Larry Schwenk, global supply-chain breakthrough leader with Dow Chemical Co, guides us through the company's application of sales and operations planning to its logistics demand-planning process. A finalist in the Supply Chain Innovation of the Year competition.
Analyst Insight: Sales and operations planning (S&OP) still remains a challenge for many organizations. In Aberdeen Group's recent report, S&OP: A Critical Process for Superior Performance, we identified that more than half of the companies (56 percent) that are not best-in-class do not yet have a formalized S&OP process in place. The question becomes "Why and what are the differences between best-in-class and all others?" The answer can be found by examining differences between them for process and organizational capabilities. - Bryan Ball, Vice President and Principal Analyst, Aberdeen Supply Chain practice
Larry Lapide, research affiliate at MIT's Center for Transportation and Logistics, employs a maritime metaphor to dramatize the pressing need for companies to implement an effective sales and operations planning (S&OP) process.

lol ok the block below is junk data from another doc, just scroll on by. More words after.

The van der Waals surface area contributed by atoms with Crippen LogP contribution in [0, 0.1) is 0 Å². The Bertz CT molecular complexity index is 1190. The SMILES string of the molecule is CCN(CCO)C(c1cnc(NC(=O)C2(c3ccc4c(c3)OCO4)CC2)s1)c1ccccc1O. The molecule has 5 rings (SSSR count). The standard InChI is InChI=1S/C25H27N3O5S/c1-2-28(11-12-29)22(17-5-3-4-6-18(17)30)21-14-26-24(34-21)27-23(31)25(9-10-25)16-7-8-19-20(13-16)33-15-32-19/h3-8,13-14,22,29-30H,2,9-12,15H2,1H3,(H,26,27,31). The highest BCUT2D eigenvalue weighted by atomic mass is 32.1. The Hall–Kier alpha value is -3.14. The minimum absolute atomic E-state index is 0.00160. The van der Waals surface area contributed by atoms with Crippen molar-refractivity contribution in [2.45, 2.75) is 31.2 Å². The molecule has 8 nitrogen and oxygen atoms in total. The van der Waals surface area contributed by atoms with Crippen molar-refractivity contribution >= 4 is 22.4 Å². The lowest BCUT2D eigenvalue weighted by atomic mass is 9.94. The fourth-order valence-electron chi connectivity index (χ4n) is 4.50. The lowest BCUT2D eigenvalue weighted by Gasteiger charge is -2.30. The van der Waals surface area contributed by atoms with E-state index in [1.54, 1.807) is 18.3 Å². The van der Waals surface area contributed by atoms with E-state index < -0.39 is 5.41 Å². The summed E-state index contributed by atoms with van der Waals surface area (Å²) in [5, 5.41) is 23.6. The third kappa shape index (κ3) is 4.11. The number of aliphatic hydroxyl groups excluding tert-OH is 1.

So often our discussions about supply chain center on arcane details and limited stakes. Production delayed? Get ready to pay more for expedited transportation. Lost a supplier? Might mean empty shelves at the supermarket. Life goes on.
An integrated point-of-sale IT strategy will help CPG firms gain valuable insight into consumption data that can pave the way for a positive impact in a number of important areas. They include new/improved product formulation, inventory optimization, supply chain optimization, trade promotion management and optimization, and demand/forecast optimization. Furthermore, an integrated POS strategy can create a win-win for all stakeholders involved, including the retail partners.